I believe I see your misunderstanding:
The temporal-property violating loop occurs under the following steps:
- we start in your initial state
- then we take a `rData` step, pink arrow, wherein `wayBack` becomes <<1>>
- then we take an `aWire` step, green arrow, wherein `endBack` becomes <<1>> and `wayBack` returns to <<>>
- then we take an `sData` step, blue arrow, which brings us back to the initial state
As a reminder, Spec looks like this
Spec == /\ Init /\ [Next]_vars
/\ SF_vars(sData \/ ssd)
(I replaced `sender` with `sData \/ ssd`, as that is what `sender` is defined as)
If we look at your initial state in the state graph, we can see that there are two possible exists from it:
- A pink arrow to the right, 'rData', which is the one involved in the infinite loop
- A blue arrow to the left, 'sData', which is the one you _want_ to see eventually taken
Your question roughly is: "Why is an infinite loop allowed, shouldn't strong fairness guarantee that we eventually take that `sData` step out of the initial state?"
Let's recall what strong fairness means:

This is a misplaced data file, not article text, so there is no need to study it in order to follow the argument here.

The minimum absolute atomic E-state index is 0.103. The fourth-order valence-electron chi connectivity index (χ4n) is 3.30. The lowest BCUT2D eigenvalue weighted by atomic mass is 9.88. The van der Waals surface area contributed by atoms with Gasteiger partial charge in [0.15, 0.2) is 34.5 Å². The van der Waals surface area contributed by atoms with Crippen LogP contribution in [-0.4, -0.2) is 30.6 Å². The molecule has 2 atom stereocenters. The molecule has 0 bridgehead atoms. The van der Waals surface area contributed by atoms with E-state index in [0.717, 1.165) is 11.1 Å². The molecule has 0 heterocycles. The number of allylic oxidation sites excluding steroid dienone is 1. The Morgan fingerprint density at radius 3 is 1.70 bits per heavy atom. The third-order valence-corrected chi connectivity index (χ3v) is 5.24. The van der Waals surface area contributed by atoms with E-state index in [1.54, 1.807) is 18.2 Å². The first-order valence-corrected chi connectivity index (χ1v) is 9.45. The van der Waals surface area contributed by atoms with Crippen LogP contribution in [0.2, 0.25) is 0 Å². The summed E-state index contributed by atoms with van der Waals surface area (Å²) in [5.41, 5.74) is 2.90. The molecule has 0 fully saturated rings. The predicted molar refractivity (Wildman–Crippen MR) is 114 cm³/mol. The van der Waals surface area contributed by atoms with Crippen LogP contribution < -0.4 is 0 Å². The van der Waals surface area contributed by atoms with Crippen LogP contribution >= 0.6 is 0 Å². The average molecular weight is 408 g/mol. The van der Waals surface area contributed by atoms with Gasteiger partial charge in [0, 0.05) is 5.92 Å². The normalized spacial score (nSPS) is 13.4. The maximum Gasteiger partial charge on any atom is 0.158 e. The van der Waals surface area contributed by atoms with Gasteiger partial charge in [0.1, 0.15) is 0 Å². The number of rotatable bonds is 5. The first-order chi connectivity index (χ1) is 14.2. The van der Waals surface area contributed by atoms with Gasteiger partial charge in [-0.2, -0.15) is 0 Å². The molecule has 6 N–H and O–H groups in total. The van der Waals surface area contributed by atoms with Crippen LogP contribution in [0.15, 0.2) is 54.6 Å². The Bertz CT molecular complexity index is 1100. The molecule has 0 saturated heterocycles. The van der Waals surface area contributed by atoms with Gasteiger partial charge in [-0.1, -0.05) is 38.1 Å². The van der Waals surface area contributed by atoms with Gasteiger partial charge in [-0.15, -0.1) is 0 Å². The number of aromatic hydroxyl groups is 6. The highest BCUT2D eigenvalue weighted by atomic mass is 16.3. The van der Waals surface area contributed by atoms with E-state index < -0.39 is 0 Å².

"Strong fairness asserts the a step `A` must occur if `A` is repeatedly enabled, even if it is also repeatedly disabled"
i.e., if some step is repeatedly made possible to take, then we'll eventually take it.
But now let's look at the steps that are taking place in your infinite loop:
rData -> aWire -> sData
Those steps take place over and over. And what's the third step there? An `sData` step! So your strong fairness is satisfied!
We've told the system that if `sData` is repeatedly enabled, then it must eventually be taken. The confusion in your system is that it's enabled _both_ from your initial state, but also after the `aWire` step takes place. It's enabled in two different places along the path of your infinite loop!
So while you personally would like to see that step taken from the initial state, the conditions of strong fairness are perfectly satisfied by that infinite loop. `sData` is repeatedly enabled in that infinite looping behaviour, and the `sData` step is always eventually taken. It always happens to only take the step in one of the two possible places it _could_ take the step, but that doesn't matter to TLA+.
I hope that helps!